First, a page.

Same shit different century

That’s why ya’ll had to walk from Georgia to Oklahoma in the first place.

An attractive woman with light skin and prominent cheekbones, Scott has the sort of face that might have convinced a Dawes clerk to place her on the blood roll. She tells me she's a descendant of the Perrymans, an illustrious Creek family with a lineage that included a chief in the 1880s, Legus C. Perryman. But for reasons that are lost to time, her ancestors were made Freedmen. "You know, the Dawes Commission would take brothers and sisters and divide them up," she says. "They went by how you looked, and a lot of the Creeks are darker-skinned. So you might be a full-blood and …" Scott trails off in a sad laugh. "I mean, they had no DNA testing back then."

These are boom times for the Five Civilized Tribes of Oklahoma - the Cherokee, Chickasaw, Choctaw, Creek, and Seminole - due in no small part to the 1988 Indian Gaming Regulatory Act that allowed the tribes to construct their own casinos. The Chickasaw's net assets have more than doubled to $315 million in the two years since it opened the mammoth WinStar Casinos complex in Thackerville. The corporate arm of the Cherokee Nation, Cherokee Nation Enterprises, is on track to make nearly $70 million this year thanks to a new casino in Catoosa. Then there's the government reparations fund. In 1990, the Seminoles received a $56 million settlement as compensation for the seizure of the tribe's ancestral lands in Florida almost 200 years ago.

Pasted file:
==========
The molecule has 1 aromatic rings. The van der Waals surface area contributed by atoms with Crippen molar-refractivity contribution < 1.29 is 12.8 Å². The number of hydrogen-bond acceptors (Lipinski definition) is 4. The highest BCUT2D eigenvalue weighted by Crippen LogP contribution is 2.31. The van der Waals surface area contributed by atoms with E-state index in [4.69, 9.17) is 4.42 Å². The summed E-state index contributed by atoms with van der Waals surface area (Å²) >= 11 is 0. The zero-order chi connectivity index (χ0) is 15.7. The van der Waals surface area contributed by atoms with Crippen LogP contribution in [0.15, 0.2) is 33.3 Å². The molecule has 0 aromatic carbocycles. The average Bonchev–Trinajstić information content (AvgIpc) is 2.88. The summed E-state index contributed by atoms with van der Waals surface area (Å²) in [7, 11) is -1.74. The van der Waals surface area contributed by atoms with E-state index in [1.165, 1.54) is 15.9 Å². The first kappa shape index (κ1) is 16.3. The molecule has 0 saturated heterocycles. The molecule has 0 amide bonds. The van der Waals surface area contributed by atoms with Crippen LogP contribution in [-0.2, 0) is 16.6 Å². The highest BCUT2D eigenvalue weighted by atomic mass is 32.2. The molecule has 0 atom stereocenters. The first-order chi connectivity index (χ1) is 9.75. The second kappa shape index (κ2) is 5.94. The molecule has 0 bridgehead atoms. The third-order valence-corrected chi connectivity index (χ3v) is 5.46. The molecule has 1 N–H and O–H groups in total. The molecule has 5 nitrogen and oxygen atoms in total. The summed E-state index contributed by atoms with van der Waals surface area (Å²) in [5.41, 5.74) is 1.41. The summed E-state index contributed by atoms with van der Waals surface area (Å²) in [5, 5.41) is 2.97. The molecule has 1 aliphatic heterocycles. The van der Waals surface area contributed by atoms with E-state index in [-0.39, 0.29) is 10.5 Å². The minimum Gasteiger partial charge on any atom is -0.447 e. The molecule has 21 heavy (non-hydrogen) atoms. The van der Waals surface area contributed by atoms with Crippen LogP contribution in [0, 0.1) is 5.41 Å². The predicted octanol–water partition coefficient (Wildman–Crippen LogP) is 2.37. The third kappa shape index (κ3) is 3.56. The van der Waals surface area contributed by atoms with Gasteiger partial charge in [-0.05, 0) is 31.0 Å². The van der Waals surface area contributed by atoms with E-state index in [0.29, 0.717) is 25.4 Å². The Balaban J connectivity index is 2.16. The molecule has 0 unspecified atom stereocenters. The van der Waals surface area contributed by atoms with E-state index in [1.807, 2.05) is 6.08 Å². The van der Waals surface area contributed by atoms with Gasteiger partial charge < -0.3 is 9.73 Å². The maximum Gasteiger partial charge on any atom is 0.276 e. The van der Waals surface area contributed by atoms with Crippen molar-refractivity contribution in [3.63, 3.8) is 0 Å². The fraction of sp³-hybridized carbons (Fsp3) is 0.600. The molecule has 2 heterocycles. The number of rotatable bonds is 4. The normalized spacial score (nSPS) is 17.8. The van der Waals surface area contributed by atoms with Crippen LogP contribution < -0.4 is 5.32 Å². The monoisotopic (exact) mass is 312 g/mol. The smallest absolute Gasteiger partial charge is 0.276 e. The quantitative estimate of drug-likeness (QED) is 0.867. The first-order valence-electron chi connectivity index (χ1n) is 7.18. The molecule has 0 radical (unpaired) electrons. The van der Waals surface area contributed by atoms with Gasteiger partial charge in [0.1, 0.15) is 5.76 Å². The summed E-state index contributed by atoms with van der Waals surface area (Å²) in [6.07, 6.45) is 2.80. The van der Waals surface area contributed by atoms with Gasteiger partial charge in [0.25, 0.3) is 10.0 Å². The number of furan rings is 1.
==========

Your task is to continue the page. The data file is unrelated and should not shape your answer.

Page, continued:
The casino profits and make-good money have increased the standard of living for the recognized members of the tribes who make their homes in some of the poorest areas in the US. Cherokee Nation Enterprises allocates 25 percent of profits to the Cherokee government, which distributes the money in ways designed to help end the cycle of poverty - college scholarships, health care, and low-interest home loans. And the Seminole Nation offers grants for home repairs, which many of the ramshackle structures in Seminole County can sorely use. On the outskirts of Wewoka, the county seat, families loll on wooden porches that seem one gust of wind away from collapse. And so, in recent years, a rush of Indians has come forward to claim tribal citizenship and get their share of the benefits. In 1980, there were 50,000 members of the Cherokee Nation of Oklahoma; today, there are more than a quarter million. But even as the official ranks of the Five Civilized Tribes have swelled, they've revised membership guidelines to exclude the Freedmen. Not all tribal members reject the merits of the Freedmen's cause. Seventy-year-old John Cornsilk, who is seven-eighths Cherokee, opposed the 1983 decision to rescind Freedmen's voting rights - which he said happened because many Freedmen were backing a progressive candidate running for chief. Tribal leaders, he says, "colluded and drew up a new set of rules that said only people that could produce one of those cards could be a member. What the Cherokee Nation of Oklahoma has been doing in regard to disenfranchising the Freedmen is all totally illegal."